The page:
BEIJING – China will invite private investment to build infrastructure on islands it controls in the disputed South China Sea and will this year start regular flights to one of them, state media said Friday, moves likely to anger other claimants.
China claims almost all of the energy-rich waters of the South China Sea, through which more than $5 trillion of maritime trade passes each year. The Philippines, Brunei, Vietnam, Malaysia and Taiwan have overlapping claims.
In 2012 China set up what it calls Sansha city, based on Woody Island in the Paracels, to administer its islands there.
Though China calls it a city, its permanent population is no more than a few thousand, and many of the disputed islets and reefs in the sea are uninhabited.
Sansha’s deputy mayor, Feng Wenhai, said they will welcome private investment and “will initiate public-private-partnership programs,” the official Xinhua News Agency said.
“The city will also push forward the planning and construction of a maritime medical rescue center. Submarine optical cables will be laid and put into use this year, and WiFi will cover all inhabited islands and reefs,” Feng said.
The airport on Woody Island will also this year launch regular flights, Feng added, without elaborating.
China took full control of the Paracels in 1974 after a naval showdown with Vietnam.
Hundreds of Vietnamese demonstrated in Hanoi when China established Sansha city and invited oil firms to bid for blocks in offshore areas that Vietnam claims as its territory.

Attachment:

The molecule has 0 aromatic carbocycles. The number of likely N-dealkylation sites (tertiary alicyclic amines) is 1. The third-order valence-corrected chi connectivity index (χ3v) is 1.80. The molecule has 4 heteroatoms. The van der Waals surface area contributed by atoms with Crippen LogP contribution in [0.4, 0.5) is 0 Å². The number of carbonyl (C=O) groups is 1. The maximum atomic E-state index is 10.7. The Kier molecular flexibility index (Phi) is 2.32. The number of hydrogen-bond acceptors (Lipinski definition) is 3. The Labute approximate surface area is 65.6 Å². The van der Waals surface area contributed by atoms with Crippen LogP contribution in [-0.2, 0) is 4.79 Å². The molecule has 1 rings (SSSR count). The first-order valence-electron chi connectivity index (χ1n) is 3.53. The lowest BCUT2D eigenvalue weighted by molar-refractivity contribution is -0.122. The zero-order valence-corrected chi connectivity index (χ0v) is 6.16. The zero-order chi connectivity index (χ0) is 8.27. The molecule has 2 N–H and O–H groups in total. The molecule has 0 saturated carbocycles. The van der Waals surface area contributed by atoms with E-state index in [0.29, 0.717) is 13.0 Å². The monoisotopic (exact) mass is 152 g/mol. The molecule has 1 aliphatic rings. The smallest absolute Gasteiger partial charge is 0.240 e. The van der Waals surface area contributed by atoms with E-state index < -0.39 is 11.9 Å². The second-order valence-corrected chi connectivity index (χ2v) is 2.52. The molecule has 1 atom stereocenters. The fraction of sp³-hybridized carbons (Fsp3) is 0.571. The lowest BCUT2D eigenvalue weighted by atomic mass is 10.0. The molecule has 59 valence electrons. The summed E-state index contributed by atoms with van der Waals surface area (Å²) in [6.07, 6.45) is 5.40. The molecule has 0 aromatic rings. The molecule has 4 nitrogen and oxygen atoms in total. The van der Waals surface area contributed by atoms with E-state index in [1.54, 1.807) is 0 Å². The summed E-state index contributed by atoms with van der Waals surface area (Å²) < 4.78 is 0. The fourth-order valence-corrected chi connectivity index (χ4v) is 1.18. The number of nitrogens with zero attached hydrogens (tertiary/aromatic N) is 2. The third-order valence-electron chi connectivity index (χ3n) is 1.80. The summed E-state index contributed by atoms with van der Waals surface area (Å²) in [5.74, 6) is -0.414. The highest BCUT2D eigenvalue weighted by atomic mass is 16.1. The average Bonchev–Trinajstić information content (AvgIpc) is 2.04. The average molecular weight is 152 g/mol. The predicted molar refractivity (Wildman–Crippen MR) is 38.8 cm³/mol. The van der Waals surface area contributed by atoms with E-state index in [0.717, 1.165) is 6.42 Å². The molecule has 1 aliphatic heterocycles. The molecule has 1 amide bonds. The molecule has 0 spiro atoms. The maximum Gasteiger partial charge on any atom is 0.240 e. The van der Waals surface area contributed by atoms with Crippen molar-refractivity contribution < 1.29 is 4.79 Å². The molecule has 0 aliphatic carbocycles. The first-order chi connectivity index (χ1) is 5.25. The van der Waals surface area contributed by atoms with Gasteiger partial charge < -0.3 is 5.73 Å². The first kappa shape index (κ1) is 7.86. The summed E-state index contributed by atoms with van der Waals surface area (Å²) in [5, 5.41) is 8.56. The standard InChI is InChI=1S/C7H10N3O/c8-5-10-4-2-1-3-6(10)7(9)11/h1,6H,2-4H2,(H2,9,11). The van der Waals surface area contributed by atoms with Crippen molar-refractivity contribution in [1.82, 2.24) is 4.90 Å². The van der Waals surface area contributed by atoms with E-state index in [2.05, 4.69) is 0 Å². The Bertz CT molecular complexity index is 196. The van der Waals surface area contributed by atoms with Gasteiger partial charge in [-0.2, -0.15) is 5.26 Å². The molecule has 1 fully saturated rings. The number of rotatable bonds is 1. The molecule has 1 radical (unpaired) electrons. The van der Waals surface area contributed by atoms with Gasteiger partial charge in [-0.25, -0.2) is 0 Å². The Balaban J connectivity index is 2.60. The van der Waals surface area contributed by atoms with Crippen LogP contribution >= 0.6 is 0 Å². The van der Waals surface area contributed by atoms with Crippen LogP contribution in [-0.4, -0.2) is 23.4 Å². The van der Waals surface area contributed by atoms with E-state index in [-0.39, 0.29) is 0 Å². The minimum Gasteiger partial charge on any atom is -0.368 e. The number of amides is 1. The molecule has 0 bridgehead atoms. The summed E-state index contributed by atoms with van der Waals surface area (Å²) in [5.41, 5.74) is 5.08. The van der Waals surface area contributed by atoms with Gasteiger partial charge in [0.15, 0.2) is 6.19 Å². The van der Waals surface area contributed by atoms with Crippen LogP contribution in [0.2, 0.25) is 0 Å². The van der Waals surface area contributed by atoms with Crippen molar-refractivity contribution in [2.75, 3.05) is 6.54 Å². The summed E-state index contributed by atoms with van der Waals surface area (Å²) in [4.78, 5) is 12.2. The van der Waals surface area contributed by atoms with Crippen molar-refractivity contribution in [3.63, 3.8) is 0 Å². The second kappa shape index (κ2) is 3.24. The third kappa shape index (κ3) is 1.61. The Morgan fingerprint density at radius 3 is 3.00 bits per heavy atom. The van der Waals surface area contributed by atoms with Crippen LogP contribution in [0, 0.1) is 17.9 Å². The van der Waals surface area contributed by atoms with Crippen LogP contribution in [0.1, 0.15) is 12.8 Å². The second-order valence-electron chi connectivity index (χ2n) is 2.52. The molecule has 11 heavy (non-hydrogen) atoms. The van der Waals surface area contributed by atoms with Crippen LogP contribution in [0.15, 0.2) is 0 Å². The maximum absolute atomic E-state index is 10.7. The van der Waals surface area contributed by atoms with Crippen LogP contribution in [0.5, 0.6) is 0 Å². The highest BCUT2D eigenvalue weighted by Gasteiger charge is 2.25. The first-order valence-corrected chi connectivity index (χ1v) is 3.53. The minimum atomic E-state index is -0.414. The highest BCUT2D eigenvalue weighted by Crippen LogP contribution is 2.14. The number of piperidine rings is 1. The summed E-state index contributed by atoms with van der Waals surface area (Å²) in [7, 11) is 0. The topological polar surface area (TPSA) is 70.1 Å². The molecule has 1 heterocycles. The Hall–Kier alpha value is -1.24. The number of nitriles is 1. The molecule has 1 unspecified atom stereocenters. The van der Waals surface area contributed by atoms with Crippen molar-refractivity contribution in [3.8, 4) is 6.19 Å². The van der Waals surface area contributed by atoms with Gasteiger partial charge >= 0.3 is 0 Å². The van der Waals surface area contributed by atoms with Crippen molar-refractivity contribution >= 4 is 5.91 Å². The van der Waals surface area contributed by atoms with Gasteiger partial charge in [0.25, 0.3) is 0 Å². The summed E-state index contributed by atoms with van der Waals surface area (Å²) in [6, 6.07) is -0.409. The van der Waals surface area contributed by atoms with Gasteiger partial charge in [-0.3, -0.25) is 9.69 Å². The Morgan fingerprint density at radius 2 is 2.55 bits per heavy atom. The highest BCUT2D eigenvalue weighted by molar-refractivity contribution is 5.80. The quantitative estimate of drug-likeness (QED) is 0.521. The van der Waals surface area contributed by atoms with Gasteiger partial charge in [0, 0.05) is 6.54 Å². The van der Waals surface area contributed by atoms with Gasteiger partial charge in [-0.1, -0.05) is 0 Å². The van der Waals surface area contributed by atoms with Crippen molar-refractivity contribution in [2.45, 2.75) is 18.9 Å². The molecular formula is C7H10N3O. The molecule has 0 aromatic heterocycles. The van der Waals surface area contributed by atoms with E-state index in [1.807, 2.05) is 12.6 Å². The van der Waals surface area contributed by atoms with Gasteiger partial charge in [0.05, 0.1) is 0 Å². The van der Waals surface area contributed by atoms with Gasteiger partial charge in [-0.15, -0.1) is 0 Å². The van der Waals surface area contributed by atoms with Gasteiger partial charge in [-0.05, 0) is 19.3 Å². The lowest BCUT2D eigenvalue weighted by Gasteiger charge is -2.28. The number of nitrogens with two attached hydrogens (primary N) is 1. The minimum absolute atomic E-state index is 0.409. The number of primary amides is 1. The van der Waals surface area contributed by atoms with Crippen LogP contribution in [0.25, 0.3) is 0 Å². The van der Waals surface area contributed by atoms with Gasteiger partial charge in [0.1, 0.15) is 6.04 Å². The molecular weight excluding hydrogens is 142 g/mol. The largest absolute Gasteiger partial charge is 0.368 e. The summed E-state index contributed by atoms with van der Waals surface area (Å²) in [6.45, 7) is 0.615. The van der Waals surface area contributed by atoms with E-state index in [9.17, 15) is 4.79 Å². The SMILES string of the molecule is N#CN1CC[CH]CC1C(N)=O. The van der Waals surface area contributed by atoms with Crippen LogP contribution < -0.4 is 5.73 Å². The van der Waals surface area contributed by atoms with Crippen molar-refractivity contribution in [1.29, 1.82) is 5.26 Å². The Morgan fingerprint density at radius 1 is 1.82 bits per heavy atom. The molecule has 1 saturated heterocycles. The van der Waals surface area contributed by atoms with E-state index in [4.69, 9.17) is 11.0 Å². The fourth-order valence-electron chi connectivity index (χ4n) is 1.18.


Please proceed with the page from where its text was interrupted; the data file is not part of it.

Tensions between China and Vietnam have flared in recent weeks, after Chinese civilian aircraft conducted several test landings on the disputed Fiery Cross Reef, one of three runways China has been building for more than a year by dredging sand up onto reefs and atolls in the Spratly Islands.
Vietnam says China’s landings were on an “illegally” built reef, and has vowed to defend its sovereignty through peaceful measures.
Chinese state media on Friday showed pictures of what it said was the first batch of civilian passengers to arrive by plane on Fiery Cross Reef, family members of troops based there, though it only appeared to be two women and two young children.
“Everyone rapturously looked around at the island’s beautiful scenery,” read a caption underneath one of the pictures carried on the website of Chinese news portal Sina, showing the four of them standing on the tarmac in front of two civilian aircraft.
The United States has criticized Beijing’s building of artificial islands in the disputed Spratly archipelago, south of the Paracels, and has conducted sea and air patrols near them.
The Philippines has challenged Beijing at the arbitration court in The Hague, a case Beijing has not recognized.